|By Cornelia de Bruin, The Daily Times,
Farmington, N.M.McClatchy-Tribune Regional News
September 30, 2008 --FARMINGTON -- A rash of complaints about bedbug bites at a local lodging establishment focuses attention on the lack of regulation in place to deal with the problem.
Bedbugs, which measure from three-sixteenths to five-sixteenths of an inch in length, began making a comeback across the nation about two years ago.
Robert Vasquez and two co-workers stayed at Days Inn from Sept. 21-26 while they attended a training session related to their jobs.
Their stay left them with bites, welts, memories of bad treatment and accusations of lying from the hotel's management.
Vasquez, Jerome Sanchez and Cynnamon Jones work for the Santa Fe Police Department and traveled to Farmington for training offered by the Farmington Police Department. Vasquez and Sanchez are detectives. Jones is a crime scene investigator.
The trio's calls to myriad agencies uncovered the fact that no regulations specifically addressing bedbug incidents are in place statewide.
"Mr. Vasquez called Donna Talley last Friday and was upset that the Better Business
Bureau couldn't do anything about it," said Joyce Donald, who works with Talley at Better Business Bureau Four Corners. "Donna referred him to the Convention and Visitors Bureau."
Donald also called city of Farmington offices, only to be told no state agency regulates lodging establishment cleanliness complaints. Debbie Dusenbery, executive director of Farmington's Convention and Visitors Bureau, furnished The Daily Times with a copy of the complaint Vasquez filed with her Information specialist, Ingrid Gilbert.
"After their first night in the hotel they noticed bug bites all over their bodies,' " Gilbert's report stated. "They were told by a Days Inn employee that it was not the hotel's problem."
Jones reported to the hotel's front desk she saw small drops of blood on her sheets Sept. 21.
"She was told it was her problem' by Day's Inn staff," Gilbert's report stated.
Vasquez, Sanchez and Jones also produced a live bug they caught in one of the rooms, giving it to the front desk clerk, who Vasquez described as "a young guy."
"He wadded it up in a piece of paper and threw it in the trash," he said.
Hotel Manager Amish Patel said his wife, Nimisha, described seeing "a dead bug," and told him it was not a bedbug, but after The Daily Times asked him about the conversation and he queried his wife.
"We moved them to a different room and they were happy," Patel said.
He recalled one other bedbug incident, which he said happened in 2006.
Information from State Sen. William E. Sharer, R-San Juan, disputes Patel's recollection, however.
"During the summer of 2007, I was informed of a bedbug infestation occurring at the Days Inn in Farmington," Sharer wrote to Albert Vigil, secretary of New Mexico Department of Health, on Feb. 5. "Unfortunately, a second incident has recently occurred at the same motel.
Sharer expressed frustration that "no governmental agency has clear authority to regulate this issue because there are presently no enforceable standards."
New manager to come
Days Inn owner Rez Chowdhury of Amnas Hospitality said the Patels already were given notice before Vasquez complained, and must leave their jobs by Nov. 10.
"They are forcefully leaving the hotel because of a number of incidents," Chowdhury said. "They're careless."
He referred to complaints of price gouging lodged against Days Inn during the National High School Finals Rodeo earlier this year.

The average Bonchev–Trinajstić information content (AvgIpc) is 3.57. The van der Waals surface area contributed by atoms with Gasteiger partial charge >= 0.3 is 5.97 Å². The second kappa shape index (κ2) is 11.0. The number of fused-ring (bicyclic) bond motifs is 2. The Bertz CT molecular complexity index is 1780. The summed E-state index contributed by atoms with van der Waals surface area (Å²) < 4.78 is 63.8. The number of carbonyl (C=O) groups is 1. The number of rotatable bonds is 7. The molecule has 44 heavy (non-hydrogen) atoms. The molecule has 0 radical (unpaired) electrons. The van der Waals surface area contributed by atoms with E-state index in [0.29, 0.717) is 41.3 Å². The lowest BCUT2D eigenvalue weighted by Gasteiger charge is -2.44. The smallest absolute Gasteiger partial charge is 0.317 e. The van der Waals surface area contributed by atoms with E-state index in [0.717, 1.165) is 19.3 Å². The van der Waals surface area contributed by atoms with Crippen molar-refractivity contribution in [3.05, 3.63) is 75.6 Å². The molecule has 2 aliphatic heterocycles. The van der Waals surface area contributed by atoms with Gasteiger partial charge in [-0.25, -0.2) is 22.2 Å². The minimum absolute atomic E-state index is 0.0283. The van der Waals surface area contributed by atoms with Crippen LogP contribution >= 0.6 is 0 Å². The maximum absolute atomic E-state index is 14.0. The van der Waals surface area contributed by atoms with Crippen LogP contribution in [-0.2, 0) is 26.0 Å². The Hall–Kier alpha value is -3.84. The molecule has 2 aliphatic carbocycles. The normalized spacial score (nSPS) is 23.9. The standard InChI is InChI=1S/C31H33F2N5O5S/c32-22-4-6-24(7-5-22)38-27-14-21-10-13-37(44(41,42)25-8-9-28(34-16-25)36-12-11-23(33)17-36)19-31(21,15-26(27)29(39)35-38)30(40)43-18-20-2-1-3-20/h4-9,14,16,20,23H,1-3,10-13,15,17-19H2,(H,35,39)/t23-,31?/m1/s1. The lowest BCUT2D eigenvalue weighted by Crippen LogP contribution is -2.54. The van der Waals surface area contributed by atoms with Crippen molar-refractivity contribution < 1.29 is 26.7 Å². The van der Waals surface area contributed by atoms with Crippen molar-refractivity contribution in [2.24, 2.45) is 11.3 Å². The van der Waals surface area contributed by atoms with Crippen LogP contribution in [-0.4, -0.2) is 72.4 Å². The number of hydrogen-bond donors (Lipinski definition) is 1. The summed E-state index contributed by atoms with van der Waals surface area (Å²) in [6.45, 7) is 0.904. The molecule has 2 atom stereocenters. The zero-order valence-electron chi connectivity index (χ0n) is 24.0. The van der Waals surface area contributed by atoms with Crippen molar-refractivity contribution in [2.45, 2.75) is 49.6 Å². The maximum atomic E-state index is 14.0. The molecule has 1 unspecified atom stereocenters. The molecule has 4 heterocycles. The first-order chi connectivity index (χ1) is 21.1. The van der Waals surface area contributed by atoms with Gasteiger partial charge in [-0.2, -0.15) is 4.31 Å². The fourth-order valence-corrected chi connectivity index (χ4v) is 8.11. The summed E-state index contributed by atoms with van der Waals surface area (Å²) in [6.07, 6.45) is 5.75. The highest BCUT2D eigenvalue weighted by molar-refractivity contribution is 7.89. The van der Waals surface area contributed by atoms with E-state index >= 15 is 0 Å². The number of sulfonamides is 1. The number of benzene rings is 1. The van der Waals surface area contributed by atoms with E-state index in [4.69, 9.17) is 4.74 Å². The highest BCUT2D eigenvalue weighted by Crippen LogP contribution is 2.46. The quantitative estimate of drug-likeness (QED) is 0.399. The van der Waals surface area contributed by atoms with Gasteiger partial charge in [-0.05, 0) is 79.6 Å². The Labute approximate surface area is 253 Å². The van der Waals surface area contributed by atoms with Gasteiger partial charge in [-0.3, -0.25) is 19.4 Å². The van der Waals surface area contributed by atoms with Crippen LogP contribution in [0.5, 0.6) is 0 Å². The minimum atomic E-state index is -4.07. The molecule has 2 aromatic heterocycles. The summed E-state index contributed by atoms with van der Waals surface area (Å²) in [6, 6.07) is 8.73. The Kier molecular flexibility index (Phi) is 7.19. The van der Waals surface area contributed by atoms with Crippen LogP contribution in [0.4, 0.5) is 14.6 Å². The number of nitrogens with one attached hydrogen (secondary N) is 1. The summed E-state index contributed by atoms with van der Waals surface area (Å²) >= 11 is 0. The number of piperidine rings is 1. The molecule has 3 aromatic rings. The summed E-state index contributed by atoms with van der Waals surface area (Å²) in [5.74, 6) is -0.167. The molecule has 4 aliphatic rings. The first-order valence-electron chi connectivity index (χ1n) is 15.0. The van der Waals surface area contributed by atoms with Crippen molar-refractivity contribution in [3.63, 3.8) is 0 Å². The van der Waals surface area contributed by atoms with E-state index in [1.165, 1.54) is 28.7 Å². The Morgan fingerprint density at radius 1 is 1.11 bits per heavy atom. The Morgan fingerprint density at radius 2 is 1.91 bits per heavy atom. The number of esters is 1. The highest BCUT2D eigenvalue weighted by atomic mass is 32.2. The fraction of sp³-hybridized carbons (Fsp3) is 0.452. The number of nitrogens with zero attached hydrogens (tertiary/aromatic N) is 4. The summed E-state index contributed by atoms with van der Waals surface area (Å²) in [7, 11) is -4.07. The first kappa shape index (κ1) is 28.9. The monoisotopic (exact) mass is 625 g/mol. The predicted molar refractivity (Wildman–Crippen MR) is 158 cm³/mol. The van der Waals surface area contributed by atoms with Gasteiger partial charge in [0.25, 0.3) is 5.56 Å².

Chowdhury plans to give Vasquez, Sanchez and Jones a refund of their money, and a credit for any Days Inn in the country.
But Vasquez said that's not what he wants.
"Word needs to get out about this place. We were the sixth people to complain in the past three months," he said. "Their consumer service was terrible, and she (Nimisha) called us a liar."
Vasquez' complaints highlight the lack of a centralized policy regarding bedbug bites at lodging establishments. The Better Business Bureau and Convention and Visitors Bureau took reports, and Vasquez is working with Dusenbery.
McDonald of the Better Business Bureau also is frustrated.
"Our city is aware and very cognizant of the lack of regulation in place," she said. "When I called City Hall to find out where to refer them, nothing was available ... it's frustrating."
New Mexico Environment Department's Farmington Field Office refers bedbug complaints to New Mexico Department of Health's Infections Epidemiology Bureau in Santa Fe. The office is not involved in regulating lodging establishments at which biting incidents occur.
"They don't fall into the purview of the department because bedbugs don't transmit disease," said New Mexico State epidemiologist Mack Sewell. "The industry might want to be more proactive for the sake of its image."
The department periodically reviews its own policies, Sewell said.
"We're always going to look at changes we can make in the light of changing times," he said.
Fighting the insects
The department has issued guidelines on how to deal with bedbugs. Its recommendations include steam cleaning mattresses, using bug bombs and dealing with local pest control companies for monthly pest control.
Unless a lodging facility is a member of New Mexico's Lodging Association, the organization's hands are tied regarding intervening on behalf of bedbug-bitten patrons.
"The best way to deal with a biting incident is to tell the front desk to move you, then quarantine and fumigate the room and rooms that are proximate to it," said Lodging Association President Art Bouffard. "We will work with managers and consumers to work something out, but only if the business is a member."
Days Inn does not belong to either the Lodging Association or Farmington's Convention and Visitors Bureau.
Cornelia de Bruin: email@example.com
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